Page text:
Nothing much happened with the medical profession or the charities that had promised so much. In fact, I have been let down by so many people working in the health industry and charity world that I have lost count. So many promises broken I have little respect left for the majority of people that have the plaques on the wall and the white coats, whose get out clause was: “It could have happened anyway due to the unpredictability of multiple sclerosis”. But there are a few people who remain friends and who too struggle against the people who prefer the status quo, rather than rocking the boat to advance our understanding of science. I have won the support of professors, doctors, surgeons, nurses and scientists around the world and not because I have a degree but because I have discovered and specialised in something that is worth investigating for 15 years and never given up, continuing only because it is the right thing to do!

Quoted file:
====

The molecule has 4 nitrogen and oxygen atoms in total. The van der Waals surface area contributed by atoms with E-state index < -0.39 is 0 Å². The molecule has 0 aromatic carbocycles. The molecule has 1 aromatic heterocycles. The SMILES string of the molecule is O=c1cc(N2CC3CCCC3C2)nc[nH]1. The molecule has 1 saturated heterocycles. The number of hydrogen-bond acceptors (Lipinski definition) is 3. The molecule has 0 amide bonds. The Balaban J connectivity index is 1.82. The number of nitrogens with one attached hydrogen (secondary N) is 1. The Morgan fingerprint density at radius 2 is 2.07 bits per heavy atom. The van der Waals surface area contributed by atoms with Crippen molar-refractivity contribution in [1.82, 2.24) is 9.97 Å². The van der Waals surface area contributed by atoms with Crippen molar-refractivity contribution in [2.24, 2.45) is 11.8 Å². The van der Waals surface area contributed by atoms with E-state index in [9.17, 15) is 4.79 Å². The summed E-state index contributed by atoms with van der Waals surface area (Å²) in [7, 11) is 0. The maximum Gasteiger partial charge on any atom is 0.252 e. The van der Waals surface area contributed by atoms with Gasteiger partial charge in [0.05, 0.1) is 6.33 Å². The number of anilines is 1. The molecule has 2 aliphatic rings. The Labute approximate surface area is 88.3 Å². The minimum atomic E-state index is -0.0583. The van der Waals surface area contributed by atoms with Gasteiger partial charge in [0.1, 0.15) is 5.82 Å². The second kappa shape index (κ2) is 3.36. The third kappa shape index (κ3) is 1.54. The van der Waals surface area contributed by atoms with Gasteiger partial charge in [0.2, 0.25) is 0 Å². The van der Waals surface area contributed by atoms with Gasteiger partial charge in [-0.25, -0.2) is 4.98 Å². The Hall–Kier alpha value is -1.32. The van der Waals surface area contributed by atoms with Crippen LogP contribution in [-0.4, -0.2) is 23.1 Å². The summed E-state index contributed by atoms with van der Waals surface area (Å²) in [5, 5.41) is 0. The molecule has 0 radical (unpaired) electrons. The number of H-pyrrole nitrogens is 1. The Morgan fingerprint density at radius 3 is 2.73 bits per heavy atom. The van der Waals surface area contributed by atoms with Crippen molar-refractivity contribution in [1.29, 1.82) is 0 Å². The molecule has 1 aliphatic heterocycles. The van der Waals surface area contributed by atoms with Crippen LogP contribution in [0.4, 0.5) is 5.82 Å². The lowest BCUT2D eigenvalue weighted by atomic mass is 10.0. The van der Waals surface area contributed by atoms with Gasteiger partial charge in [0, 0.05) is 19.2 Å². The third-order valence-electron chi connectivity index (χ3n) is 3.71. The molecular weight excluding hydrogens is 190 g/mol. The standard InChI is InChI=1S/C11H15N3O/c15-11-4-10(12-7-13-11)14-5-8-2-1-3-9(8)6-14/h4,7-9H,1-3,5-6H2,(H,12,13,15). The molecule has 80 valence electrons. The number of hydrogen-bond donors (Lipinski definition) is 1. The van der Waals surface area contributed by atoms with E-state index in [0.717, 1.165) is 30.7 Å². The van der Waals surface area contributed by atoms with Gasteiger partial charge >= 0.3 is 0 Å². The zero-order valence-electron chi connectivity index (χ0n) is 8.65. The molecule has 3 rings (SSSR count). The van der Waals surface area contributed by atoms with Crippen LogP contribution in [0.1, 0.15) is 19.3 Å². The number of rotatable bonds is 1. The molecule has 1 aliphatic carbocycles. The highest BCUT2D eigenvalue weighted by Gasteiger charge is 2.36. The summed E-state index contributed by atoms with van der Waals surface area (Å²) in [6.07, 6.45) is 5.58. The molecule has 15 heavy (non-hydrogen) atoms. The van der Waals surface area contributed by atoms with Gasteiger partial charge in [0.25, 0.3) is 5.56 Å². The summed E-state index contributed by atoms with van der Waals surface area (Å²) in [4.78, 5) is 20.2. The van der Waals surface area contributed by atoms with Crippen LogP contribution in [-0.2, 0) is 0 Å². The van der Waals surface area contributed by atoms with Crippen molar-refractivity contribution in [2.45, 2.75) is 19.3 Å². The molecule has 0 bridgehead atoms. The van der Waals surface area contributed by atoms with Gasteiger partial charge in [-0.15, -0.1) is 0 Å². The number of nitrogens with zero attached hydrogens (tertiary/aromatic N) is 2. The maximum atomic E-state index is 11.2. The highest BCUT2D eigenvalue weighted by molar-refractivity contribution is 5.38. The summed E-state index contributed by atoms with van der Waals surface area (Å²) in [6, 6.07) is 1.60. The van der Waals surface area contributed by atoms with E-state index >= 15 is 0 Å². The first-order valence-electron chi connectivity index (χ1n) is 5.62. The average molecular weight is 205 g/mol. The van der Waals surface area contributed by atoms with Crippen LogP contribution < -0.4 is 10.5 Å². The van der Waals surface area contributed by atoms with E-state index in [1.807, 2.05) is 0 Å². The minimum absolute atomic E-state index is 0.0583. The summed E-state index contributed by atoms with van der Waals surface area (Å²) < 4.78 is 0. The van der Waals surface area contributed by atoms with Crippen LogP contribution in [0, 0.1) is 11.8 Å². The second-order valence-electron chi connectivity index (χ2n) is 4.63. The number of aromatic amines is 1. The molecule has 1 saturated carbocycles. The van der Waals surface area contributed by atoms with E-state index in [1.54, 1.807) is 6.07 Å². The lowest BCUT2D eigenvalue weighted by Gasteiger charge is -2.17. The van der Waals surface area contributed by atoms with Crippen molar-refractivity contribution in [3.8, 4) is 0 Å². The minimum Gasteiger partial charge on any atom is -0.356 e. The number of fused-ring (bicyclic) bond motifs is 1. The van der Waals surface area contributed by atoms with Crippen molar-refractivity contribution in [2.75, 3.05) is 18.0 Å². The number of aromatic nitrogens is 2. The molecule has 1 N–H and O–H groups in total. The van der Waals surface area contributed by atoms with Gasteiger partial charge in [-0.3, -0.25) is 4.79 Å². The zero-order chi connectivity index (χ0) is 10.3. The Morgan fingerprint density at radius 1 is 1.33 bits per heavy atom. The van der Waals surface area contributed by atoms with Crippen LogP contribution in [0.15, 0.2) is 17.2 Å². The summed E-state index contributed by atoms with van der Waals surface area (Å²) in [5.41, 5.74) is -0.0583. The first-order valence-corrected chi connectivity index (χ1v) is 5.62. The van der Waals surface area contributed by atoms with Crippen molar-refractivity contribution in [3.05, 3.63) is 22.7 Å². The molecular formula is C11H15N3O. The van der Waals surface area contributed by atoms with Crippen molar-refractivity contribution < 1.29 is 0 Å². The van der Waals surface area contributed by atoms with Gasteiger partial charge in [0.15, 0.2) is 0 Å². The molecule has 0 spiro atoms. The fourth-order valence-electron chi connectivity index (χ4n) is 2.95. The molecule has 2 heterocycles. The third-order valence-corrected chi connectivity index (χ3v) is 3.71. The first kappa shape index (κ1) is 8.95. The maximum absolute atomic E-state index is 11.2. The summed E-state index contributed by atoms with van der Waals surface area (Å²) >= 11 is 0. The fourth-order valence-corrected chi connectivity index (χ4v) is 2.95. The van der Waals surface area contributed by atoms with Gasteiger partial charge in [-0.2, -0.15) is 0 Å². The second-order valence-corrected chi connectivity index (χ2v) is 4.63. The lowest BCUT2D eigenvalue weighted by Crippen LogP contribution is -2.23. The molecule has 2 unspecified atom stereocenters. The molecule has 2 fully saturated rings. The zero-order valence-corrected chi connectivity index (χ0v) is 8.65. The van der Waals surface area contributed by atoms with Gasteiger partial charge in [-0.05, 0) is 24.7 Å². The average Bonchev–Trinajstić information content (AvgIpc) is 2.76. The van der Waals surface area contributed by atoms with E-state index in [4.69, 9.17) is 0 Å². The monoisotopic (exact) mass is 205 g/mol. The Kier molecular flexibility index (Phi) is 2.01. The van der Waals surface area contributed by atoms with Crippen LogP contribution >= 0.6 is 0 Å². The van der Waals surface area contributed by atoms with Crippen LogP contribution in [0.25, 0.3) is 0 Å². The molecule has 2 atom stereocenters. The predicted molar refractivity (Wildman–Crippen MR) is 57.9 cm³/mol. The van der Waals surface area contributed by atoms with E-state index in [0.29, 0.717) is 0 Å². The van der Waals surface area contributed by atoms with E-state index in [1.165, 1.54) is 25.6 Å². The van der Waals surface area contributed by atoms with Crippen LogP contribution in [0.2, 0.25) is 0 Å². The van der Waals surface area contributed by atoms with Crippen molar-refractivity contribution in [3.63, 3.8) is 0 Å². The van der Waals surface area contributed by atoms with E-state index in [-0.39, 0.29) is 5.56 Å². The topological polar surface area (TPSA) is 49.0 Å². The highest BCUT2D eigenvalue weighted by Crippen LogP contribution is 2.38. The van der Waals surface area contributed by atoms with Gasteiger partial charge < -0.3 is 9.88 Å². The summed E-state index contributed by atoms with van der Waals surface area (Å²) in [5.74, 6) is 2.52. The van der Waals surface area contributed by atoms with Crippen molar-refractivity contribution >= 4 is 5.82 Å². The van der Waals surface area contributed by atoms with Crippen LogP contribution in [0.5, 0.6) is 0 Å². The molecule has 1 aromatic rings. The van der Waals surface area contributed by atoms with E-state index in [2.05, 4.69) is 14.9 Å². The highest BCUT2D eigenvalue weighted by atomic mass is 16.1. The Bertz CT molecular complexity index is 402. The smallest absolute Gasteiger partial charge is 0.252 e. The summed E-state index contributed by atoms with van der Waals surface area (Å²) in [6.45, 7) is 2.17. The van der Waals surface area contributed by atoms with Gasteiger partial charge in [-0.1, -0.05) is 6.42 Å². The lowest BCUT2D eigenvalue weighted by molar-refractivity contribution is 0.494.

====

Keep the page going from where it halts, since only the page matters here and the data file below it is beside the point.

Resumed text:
Andrew K Fletcher

Andrew K Fletcher:

If you have MS could you please answer a question on this forum? http://www.thisisms.com/ftopic-6755-0-days0-orderasc-.html

Is there anything that IBT doesn't work for?